Short Film: The Retirement of Joe Corduroy
Some retirees take up golf. But, in Mike P. Nelson’s gritty thriller The Retirement of Joe Corduroy, a mild-mannered dentist gets a new lease on life when he trades in the Novocaine for some double-barreled, ass-kicking revenge after his nephew is brutally attacked by thugs.
Just when it was about time to put the neo-grindhouse movement out to pasture, Nelson uses the pseudo-genre’s techniques to create what amounts to a complex character study. Most modern filmmakers riffing on older genre material become servants of the style and the films exist only as commentaries on the process of making films.
However, Nelson creates an authentic looking throwback to ’80s exploitation revenge thrillers, adds in modern concepts like non-linear storytelling and doesn’t leave out good “old-fashioned” character development. Resembling a thinner, subdued Joe Don Baker, Rich Reeder imbues the title character with a real weighty weariness, taking out his frustrations on those who cross him because he doesn’t have anything to lose.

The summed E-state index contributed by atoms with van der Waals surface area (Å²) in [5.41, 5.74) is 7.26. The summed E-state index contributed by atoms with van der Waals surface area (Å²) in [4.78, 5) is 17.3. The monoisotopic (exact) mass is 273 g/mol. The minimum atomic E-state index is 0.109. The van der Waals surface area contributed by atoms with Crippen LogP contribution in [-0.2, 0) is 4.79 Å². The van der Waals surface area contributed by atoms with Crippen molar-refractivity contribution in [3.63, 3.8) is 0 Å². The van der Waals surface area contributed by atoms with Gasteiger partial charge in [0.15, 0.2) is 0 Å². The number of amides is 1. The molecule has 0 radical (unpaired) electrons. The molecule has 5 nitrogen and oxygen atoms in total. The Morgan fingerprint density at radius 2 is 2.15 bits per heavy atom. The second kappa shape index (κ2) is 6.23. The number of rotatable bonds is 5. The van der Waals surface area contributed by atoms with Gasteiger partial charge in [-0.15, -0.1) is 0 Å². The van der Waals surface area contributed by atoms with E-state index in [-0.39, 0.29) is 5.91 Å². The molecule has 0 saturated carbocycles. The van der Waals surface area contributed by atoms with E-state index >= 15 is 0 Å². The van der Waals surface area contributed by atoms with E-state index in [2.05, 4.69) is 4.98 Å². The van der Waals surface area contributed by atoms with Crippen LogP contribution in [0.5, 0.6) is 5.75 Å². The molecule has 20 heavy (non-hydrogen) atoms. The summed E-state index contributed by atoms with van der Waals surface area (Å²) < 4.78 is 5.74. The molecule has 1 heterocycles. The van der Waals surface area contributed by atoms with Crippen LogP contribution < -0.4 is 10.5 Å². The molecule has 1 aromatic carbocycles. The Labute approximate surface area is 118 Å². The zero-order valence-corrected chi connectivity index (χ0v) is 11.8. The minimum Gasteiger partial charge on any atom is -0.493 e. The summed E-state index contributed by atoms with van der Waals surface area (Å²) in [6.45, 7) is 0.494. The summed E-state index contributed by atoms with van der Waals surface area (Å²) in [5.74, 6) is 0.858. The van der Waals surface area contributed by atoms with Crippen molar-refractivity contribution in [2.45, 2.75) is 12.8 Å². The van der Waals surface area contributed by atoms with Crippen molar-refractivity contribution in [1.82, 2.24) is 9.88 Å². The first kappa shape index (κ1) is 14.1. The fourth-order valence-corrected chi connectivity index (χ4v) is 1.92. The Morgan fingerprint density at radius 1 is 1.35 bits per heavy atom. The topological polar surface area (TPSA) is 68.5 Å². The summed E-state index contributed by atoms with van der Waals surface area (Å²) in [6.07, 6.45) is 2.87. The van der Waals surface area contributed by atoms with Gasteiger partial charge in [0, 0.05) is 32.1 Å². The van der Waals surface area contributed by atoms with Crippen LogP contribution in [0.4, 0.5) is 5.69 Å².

We get Joe Corduroy’s story doled out through flashbacks and flash-forwards, which culminate in a totally bizarro ending that Nelson makes feel completely natural. This is a filmmaker who is not subservient to his style — but makes the style subservient to the story.
The Retirement of Joe Corduroy won the Best Short Film at the 2012 Minneapolis Underground Film Festival.